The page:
"The great free market economic thinkers from Adam Smith to F. A. Hayek never argued that individuals were hyper-rational actors possessed with full and complete information, operating in perfectly competitive markets.... Efficient markets are an outcome of a process of discovery, learning, and adjustment, not an assumption going into the analysis."


Pricing Carbon

"The curious task of economics is to demonstrate to men how little they really know about what they imagine they can design." - Frederick Hayek

A basic application of climate economics:

What economists must do is take consensus science into account, and approximate what the price of carbon should be to limit economic damages from CO2. This level will be achieved where the marginal cost of reducing carbon emissions is equal to the benefits of decreased damages from climate change in the future.  

Nordhaus ( Using the DICE-2007 model, and based on the science of the IPCC Fourth Assessment Report) prices carbon at about $30/ ton, with the average person in the US generating about 5tons/yr, for a total of about $150/year, or .09 /gallon of gas and .01/kwh for electricity. However, the Stern Proposal(proposed by another economist in the U.K) estimates the damage from global warming to be closer to $300/ton carbon for the next two decades. In this case we are looking at increasing gas prices by about $1.20/gallon. (read more)

How can economics narrow the gap between these approaches? Should we question the idea of 'pricing carbon' or the assumption that the impacts of climate change (manmade or not) fail to be captured in market interactions? 

Carbon taxes and the climate change knowledge problem
The idea of pricing carbon is that given the assumption that CO2 production has a negative impact on climate change and so many goods and services are carbon intensive, if we can put a price on carbon (paid by corporations that trade carbon permits or a carbon tax)  to capture the value of the negative externality, this will 'trickle down' to the mirco level, such that when you buy an ice cream cone, gasoline, or a pencil, the impact of your choice on the climate will be captured in the price you pay for it.  This is the climate change knowledge problem. We have to get the initial price of CO2 correct so that the 'trickle down' economics works at the micro level and we ward off catastrophic climate change.

The correct price for carbon will balance the marginal cost of reducing carbon emissions with benefits of decreased damages from climate change in the future.  As Armstrong points out, there are few scientific forecasts related to these future damages. And technological change allows us to continually respond the volatile effects of climate change. Advances in biotechnology are allowing us to produce more climate resilient crops, all the while reducing our carbon footprint in agriculture.  How can we incorporate this knowledge into our calculus? When it comes to the costs of reducing carbon emissions, it isn't any easier. What are the opportunity costs of resources invested in emissions mitigation (voluntarily vs. those mandated or incentivised by government administered prices for carbon)?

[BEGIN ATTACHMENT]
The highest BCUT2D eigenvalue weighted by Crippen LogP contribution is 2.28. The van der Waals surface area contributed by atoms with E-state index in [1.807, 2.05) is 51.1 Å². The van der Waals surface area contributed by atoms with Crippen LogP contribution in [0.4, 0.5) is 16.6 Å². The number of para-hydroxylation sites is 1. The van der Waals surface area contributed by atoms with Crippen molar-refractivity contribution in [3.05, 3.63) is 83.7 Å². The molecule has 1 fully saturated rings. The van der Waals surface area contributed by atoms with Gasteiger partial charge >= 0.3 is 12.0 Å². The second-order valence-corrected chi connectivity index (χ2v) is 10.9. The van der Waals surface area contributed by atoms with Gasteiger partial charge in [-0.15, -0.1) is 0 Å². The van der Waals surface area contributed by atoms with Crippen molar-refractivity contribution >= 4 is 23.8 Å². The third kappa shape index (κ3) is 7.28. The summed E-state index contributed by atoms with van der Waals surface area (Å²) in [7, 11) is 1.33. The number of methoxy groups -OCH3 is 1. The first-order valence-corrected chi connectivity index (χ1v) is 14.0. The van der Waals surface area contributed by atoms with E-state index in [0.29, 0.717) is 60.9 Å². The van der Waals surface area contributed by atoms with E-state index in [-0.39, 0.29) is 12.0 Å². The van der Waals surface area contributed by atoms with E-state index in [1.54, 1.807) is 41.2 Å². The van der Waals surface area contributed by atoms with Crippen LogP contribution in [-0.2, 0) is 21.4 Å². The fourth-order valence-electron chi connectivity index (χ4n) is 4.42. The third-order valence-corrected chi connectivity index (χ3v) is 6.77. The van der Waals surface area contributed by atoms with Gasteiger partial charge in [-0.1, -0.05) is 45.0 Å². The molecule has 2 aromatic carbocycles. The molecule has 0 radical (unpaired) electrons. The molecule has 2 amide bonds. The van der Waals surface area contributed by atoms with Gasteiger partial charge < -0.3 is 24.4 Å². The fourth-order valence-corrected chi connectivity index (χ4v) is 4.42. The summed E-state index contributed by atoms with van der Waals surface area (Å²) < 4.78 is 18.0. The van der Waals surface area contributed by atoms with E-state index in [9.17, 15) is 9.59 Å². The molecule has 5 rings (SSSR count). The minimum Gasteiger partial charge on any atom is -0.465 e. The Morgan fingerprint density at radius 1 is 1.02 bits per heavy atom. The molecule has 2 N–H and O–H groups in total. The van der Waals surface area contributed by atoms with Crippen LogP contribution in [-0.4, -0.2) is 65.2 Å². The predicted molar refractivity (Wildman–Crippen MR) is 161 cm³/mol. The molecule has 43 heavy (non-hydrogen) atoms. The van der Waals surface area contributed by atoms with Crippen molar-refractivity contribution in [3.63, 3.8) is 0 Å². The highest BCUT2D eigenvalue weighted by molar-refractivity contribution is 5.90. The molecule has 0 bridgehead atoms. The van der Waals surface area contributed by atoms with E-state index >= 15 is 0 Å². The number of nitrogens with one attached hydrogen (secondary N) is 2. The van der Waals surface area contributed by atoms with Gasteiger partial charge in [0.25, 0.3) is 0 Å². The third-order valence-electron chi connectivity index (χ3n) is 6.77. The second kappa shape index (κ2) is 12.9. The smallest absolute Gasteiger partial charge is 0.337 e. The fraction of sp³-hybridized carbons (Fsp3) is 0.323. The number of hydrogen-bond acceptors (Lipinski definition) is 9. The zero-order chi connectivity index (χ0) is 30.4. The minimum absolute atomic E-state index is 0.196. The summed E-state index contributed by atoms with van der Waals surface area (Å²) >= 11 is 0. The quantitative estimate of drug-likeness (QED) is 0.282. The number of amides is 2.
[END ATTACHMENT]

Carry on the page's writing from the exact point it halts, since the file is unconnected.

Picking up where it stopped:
Tradeable Permits
Some will argue that instead of a tax, you can get similar or superior results by defining property rights in the form of carbon credits or tradeable permits. Then markets can solve the information problem via the price mechanism that manifests in the trading of permits. The problem still stands. Someone has to initially assign some quantity of permits to 'polluters.' This quantity has to be based on some determination of an 'optimal' quantity of CO2 emissions. This also requires the information necessary for determining the marginal benefits and costs of each associated unit if CO2.  The knowledge problem has not been solved, just reformulated in a way that is equivalently intractable for planners to solve. Unless planners get this quantity right, the price that 'trickles down' at the micro level for all goods and services will be too high or too low, based on the artificial scarcity or excess created by the planners' miscalculation. The classic exampleof the Coase Theorem solves the externality of pollution of common property like a lake by clearly assigning property rights. The optimal level or quantity of pollution is a separate problem solved by the price mechanism via subsequent exchanges of property rights or contracting. In the case of CO2, the assignment of property rights and the optimal quantity of pollution both have to simultaneously be determined. You have to determine some initial quantity of pollution in order to create the permits (which a are then traded to establish a price).